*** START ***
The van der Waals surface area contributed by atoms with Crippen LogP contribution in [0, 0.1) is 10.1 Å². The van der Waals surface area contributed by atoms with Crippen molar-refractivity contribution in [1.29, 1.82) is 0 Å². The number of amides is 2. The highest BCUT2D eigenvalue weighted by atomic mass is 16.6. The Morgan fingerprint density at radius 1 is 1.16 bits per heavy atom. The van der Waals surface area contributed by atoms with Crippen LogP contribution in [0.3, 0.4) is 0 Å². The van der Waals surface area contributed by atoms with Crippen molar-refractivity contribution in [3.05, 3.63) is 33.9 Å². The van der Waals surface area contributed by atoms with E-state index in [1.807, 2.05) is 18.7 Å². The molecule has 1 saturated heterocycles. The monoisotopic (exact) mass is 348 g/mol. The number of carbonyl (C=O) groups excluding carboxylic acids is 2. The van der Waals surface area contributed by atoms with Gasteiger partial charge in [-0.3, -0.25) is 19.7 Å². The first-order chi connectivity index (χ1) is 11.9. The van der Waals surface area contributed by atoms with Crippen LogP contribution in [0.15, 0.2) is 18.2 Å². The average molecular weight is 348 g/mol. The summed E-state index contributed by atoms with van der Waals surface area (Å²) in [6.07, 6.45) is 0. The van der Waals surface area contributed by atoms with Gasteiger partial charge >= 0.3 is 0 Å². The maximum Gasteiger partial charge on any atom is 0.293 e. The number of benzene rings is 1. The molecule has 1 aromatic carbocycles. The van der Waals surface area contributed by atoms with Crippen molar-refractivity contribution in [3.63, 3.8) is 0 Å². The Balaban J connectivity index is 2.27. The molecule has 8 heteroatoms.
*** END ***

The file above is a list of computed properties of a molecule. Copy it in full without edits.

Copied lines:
The van der Waals surface area contributed by atoms with Crippen LogP contribution in [0, 0.1) is 10.1 Å². The van der Waals surface area contributed by atoms with Crippen molar-refractivity contribution in [1.29, 1.82) is 0 Å². The number of amides is 2. The highest BCUT2D eigenvalue weighted by atomic mass is 16.6. The Morgan fingerprint density at radius 1 is 1.16 bits per heavy atom. The van der Waals surface area contributed by atoms with Crippen LogP contribution in [0.3, 0.4) is 0 Å². The van der Waals surface area contributed by atoms with Crippen molar-refractivity contribution in [3.05, 3.63) is 33.9 Å². The van der Waals surface area contributed by atoms with E-state index in [1.807, 2.05) is 18.7 Å². The molecule has 1 saturated heterocycles. The monoisotopic (exact) mass is 348 g/mol. The number of carbonyl (C=O) groups excluding carboxylic acids is 2. The van der Waals surface area contributed by atoms with Gasteiger partial charge in [-0.3, -0.25) is 19.7 Å². The first-order chi connectivity index (χ1) is 11.9. The van der Waals surface area contributed by atoms with Crippen LogP contribution in [0.15, 0.2) is 18.2 Å². The average molecular weight is 348 g/mol. The summed E-state index contributed by atoms with van der Waals surface area (Å²) in [6.07, 6.45) is 0. The van der Waals surface area contributed by atoms with Gasteiger partial charge >= 0.3 is 0 Å². The maximum Gasteiger partial charge on any atom is 0.293 e. The number of benzene rings is 1. The molecule has 1 aromatic carbocycles. The van der Waals surface area contributed by atoms with Crippen molar-refractivity contribution in [3.63, 3.8) is 0 Å². The Balaban J connectivity index is 2.27. The molecule has 8 heteroatoms.